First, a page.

In an article entitled Deaths Pose Test for Facebook, the WSJ outlines the problems that arise when a Facebook user dies. Jo White and I proposed a workshop or presentation on the subject to a conference with the title of this post (perhaps that is why we were rejected), but the automatic memorialization of pages struck us as odd. The ways in which friends and family interact with the page upon memorialization is fascinating. Friends will continue to converse with the deceased, often in a more intimate way giving new insight into intimate relationships, and will often build a new form of community around the deceased making or enriching connections.
People have always left memories with those they knew, as well as artifacts that stir up memories. The deaths referenced in the article are teen suicides, and the question is whether username/passwords should transfer with other forms of property upon death. At this point, family may either live with the memorial page, which some appreciate a great deal, or close the account. The digital object that represents some aspect of the deceased person cannot be altered by the family. Probate law has defaults that must be amended if an individual wants to go in a different direction. Although teenagers rarely have a will, giving all users an opt-out for memorialization may indicate the level of control and presence one wishes to exert after they cannot manage their FB page any longer.
This is of little comfort to parents trying to understand their children’s lives and deaths. But, the idea of my parents sifting through my Google account is mortifying, especially if I were gone. Yahoo faced a similar issue in 2004 when parents of a marine killed in battle wanted access to their son’s email account. Yahoo will not give out passwords to anyone but the account holder, unless ordered to by a court. So the parents sought a court order, verifying their identity and relationship. Facebook does not require this level of verification (they do have some steps in place for reporting and requests for next of kin). AOL only requires proof of kinship and death be faxed in order to gain access to an account.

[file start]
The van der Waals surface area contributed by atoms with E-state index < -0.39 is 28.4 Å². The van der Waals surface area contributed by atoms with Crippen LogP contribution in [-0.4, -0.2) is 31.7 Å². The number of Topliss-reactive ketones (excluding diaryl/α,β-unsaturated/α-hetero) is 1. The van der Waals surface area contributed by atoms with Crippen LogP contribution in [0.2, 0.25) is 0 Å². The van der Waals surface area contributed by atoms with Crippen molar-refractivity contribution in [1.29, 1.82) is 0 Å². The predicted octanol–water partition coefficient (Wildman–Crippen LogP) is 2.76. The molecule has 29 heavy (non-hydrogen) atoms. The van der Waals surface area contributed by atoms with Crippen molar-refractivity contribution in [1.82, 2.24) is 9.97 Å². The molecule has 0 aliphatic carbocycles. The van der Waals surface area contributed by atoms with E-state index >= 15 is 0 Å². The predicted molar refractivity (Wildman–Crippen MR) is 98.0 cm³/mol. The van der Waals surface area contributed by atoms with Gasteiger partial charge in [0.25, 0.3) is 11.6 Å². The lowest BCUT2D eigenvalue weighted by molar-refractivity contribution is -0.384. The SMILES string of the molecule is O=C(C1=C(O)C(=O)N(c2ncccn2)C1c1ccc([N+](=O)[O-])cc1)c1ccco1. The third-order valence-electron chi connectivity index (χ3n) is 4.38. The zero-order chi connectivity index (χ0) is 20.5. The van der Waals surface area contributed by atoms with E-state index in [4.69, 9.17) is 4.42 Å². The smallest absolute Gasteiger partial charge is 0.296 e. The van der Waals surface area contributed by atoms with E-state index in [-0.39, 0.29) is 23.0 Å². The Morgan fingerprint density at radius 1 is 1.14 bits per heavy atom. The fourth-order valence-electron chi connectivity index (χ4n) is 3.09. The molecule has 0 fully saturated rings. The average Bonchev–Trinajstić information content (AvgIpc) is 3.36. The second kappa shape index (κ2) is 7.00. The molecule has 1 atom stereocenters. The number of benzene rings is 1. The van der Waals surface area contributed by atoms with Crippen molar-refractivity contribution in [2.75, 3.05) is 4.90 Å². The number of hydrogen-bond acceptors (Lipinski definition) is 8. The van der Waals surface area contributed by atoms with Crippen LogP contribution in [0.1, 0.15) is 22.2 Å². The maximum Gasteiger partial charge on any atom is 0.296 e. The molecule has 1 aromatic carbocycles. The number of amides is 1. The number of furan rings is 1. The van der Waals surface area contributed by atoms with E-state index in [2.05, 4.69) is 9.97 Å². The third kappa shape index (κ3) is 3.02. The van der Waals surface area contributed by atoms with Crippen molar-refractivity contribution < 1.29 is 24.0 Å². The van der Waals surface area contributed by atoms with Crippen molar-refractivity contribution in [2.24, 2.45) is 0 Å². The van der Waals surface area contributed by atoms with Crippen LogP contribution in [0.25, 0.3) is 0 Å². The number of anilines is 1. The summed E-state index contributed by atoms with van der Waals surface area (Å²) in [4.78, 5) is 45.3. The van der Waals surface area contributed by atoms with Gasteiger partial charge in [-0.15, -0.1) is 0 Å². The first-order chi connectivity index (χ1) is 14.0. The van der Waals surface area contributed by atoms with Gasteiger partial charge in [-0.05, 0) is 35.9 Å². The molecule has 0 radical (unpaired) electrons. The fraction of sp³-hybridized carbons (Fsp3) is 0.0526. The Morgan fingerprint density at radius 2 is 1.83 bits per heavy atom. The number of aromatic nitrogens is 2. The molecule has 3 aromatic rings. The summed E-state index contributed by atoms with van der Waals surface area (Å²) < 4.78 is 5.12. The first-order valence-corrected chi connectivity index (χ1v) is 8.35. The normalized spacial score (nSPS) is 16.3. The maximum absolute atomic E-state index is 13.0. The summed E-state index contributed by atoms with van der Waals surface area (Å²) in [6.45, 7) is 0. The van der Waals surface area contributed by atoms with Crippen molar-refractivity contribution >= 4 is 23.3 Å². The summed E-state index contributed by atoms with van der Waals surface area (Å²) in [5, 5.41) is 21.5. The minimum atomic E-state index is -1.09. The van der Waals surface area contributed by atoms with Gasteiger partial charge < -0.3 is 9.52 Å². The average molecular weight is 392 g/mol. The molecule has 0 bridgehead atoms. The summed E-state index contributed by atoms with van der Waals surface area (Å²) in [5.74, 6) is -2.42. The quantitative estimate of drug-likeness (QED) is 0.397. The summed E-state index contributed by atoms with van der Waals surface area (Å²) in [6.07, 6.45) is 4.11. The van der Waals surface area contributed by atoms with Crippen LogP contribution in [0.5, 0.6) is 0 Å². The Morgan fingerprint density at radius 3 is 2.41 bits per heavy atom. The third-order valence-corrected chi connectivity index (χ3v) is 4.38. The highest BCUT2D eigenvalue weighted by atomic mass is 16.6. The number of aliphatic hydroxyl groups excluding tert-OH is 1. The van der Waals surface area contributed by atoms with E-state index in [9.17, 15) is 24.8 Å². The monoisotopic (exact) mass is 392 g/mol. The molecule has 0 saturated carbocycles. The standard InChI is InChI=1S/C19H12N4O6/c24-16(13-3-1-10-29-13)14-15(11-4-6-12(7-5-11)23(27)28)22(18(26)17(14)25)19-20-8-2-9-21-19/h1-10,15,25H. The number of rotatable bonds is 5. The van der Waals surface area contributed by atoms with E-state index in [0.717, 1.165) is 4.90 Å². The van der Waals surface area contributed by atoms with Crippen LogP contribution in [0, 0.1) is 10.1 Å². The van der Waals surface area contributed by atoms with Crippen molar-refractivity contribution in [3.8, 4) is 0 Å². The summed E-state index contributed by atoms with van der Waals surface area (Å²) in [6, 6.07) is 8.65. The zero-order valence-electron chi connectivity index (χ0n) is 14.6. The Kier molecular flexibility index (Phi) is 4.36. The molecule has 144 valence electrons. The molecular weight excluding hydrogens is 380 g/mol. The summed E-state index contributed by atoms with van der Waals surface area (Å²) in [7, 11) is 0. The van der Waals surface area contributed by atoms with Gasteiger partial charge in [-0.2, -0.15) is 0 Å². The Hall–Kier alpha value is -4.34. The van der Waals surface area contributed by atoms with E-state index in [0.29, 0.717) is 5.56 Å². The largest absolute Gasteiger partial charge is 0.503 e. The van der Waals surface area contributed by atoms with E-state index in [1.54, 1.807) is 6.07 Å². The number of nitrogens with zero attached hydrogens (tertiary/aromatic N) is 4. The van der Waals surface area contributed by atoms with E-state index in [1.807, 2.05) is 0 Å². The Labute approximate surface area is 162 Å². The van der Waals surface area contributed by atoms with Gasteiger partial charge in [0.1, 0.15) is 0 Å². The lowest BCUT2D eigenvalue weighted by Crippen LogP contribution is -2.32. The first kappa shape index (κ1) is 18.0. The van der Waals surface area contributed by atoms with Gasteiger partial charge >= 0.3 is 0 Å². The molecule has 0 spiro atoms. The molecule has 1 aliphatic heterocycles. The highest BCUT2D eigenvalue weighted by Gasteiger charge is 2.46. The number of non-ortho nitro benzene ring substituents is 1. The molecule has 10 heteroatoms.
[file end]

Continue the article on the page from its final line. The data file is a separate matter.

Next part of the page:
In light of the strong possibility that my family or imaginary future spouse may someday be able to access my accounts, consider this an amendment to my will (which I should get around to writing): access to online accounts operated by me shall be denied to any person, including my next of kin or any other individual or institution, upon my death. Any account that represents a form of private correspondence should be deleted upon notification of my death. Any public account may be maintained financially (I have no idea why anyone would want to do this) but the content created by me may not be edited or altered in anyway. These accounts may be deleted upon the request of my next of kin. This statement cannot be nullified by any later consent to Terms of Service for any site or online service. I assure you I will not read those Terms of Service and true consent was not obtained.
I wonder what the TOS are for this site…